Well Gail, OK, I guess it was rather lovely to have Katie and Fergi in my room late at night, looking so cute in their jimjams. Even if George did seem a bit miffed that they insisted on keeping them on. (That's the story we agreed, isn't it George?). Yes, that was pretty nice. Mmmmm.

And Bertie, I'm sure you learned a lot. So there's no need to be downhearted. Do you plan to carry on with the science lecture series? Maybe you need a bit of a break?

I've been thinking about that, Gail. I've decided I will take a break for a few weeks, and then I'll perhaps try something easier than geology.

Good idea Bertie, good idea. So what subject do you plan to tackle next?

Quantum physics would be suitable, I'm quite sure. Yes, definitely, it's going to be quantum physics.

Oh Lord give me strength.....

Gail?  Gail?  Er, I thought you said you were an atheist?



Oh and Bertie, just one more thing?  I really want you to make it up to Stella. For Hamish's sake. She and him were such good friends. And I'm sure you and Stella could be too if you would only show her a bit more respect. Will you do that for me? Please? 

OK Gail, I will. I promise. I like Stella too. A lot. I'll tell her I didn't mean what I said earlier....

Monday 11 October 2010

Scotch on the Rocks: Geology as never before....


The scene: It is late in the evening in the bar of an old Highland Hotel. About thirty dogs, mostly rather bedraggled, are variously slumped over the furniture, surreptitiously chewing the tartan rugs, or comforting themselves by licking their private parts....A few still have the energy to chase up and down the corridor or jump up at the antlers hung just out of reach on the old stone wall. Empty whisky glasses are strewn about the room.

Bertie speaks:

OK guys, listen up!

Well I know I said no alcohol on this trip but I certainly needed that wee dram, and I expect you all did too. What a day! The combination of Uncle Eric's unique driving style and our Highland roads has been, I must say, a little trying on the nerves. Even the Road Dogs, I noticed, found the ride tough going. The fact that the rear axle buckled after we loaded George's mysteriously heavy suitcase on to the minibus did not help, indeed. And it really was the last straw when Eric attempted that short cut across the bog. Auntie Martha, what were you thinking of? Why ever did you not stop him? After all, you are supposed to be familiar with this terrain. Surely you could have foreseen that our vehicle would get stuck. How fortunate that it was only a five mile walk on to the hotel, and the torrential rain stopped after the first four and three quarter miles. And I think that a valuable lesson has been learned, about the importance of wearing clothing that is weatherproof rather than stylish on a trip like this. I bet you felt all cosy in those fishermens' sweaters, didn't you, Jake and Just Harry. Yes, do feel free to have a little gloat at Lacie. That see-through and skimpy so-called 'rainwear' was not really suitable at all, was it my dear?  Perhaps you will warm up, and dry out your purple kiltie, if you sit closer to the fire.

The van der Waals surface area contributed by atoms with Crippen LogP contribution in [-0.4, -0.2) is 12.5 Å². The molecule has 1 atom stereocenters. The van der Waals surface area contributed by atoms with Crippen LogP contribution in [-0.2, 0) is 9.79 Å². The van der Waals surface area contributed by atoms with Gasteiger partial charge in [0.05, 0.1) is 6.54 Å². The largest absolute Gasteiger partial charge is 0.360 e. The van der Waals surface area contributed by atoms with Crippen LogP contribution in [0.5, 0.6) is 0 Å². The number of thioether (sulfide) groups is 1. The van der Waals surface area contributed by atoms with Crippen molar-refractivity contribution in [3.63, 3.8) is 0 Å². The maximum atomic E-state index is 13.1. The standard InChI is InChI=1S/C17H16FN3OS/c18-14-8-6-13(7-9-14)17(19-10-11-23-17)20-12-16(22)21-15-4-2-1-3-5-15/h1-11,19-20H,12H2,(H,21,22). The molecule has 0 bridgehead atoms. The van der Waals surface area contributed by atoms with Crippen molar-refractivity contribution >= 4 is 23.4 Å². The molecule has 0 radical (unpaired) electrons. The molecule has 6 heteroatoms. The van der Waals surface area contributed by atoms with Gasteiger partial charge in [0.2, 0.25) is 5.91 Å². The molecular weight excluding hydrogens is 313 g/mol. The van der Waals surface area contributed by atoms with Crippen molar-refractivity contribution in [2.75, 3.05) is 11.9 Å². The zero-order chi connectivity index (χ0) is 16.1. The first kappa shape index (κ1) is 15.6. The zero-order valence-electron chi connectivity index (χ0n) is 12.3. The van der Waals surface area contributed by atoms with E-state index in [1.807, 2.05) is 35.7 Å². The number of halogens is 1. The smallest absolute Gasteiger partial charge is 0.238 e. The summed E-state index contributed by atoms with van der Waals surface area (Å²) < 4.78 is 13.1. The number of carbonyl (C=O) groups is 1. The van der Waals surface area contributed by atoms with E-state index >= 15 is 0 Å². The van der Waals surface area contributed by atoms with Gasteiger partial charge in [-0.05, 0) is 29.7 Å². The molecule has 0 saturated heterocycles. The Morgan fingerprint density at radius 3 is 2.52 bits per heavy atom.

But let's looks on the bright side, we all arrived here in one piece didn't we? Oh, apart from Mango, who apparently missed his plane due to his idle Mom. And OK, yes, I did insist that we leave Stella behind at Inverness Airport. I really don't think I had any choice. Perhaps, when she hears about what a fantastic day we had, she will begin to regret throwing such a tantrum, simply because I refused to supply her with her very own special woolly blanket for the journey...

Just a shame that we did not have time for the boat trip out to the Isle of Muck. Don't worry Kira, I am sure your sailing skills will come in handy at some future date. 

Now before we all turn in for the night, I want us to review what happened out in the field today, to consolidate our knowledge of the local geology and to try and avoid future mishaps.

Archie!  Please be quiet on that d**d instrument. One might think that an elephant is being tortured. Yes we did appreciate the Beatles medley on the accordion while driving up here. Although the Rolling Stones might have been more apt. Who knew that the Fab Four wrote so many songs relevant to dogs?  But anyway, after 'I Want to Chew Your Hand', 'She's Leaving Bones', 'A Hard Dog's Night', 'We Can Walk It out', 'Yelp', 'Sgt. Pepper's Lonely Bark Club Hound' and 'Let it Pee'*, I think we have all had quite enough music for today. There is a time and a place for bagpipe playing, the time being NOT NOW and the place being up a remote glen at least ten miles from the nearest human or canine habitation. 

Now where were we? Ah yes, who can remember what we saw at the first stop?

Yes, Jake and Fergi, very good, it was Lewisian gneiss, of Precambrian age. Tell, you just stay here and listen! You too Auntie Bailey! No running off please. And do sit still and pay attention Maisie

Now perhaps Jazzi, when she has finished chomping on that last taco, can tell us some facts about about the gneiss. 

That's right Jazzi! It's the oldest rock round here and sometimes it is indeed a pretty pink swirly pattern, toning just nicely with your backpack.

Now class, it can be difficult to imagine quite how old these rocks really are. If you have been reading Jazzi's blog lately, you will have learned that many of us have Mums (or Moms) that are older than dirt. Well. If you add up all their ages, in human years, and then multiply the total by about ten million, then that is about the age of the Lewisian.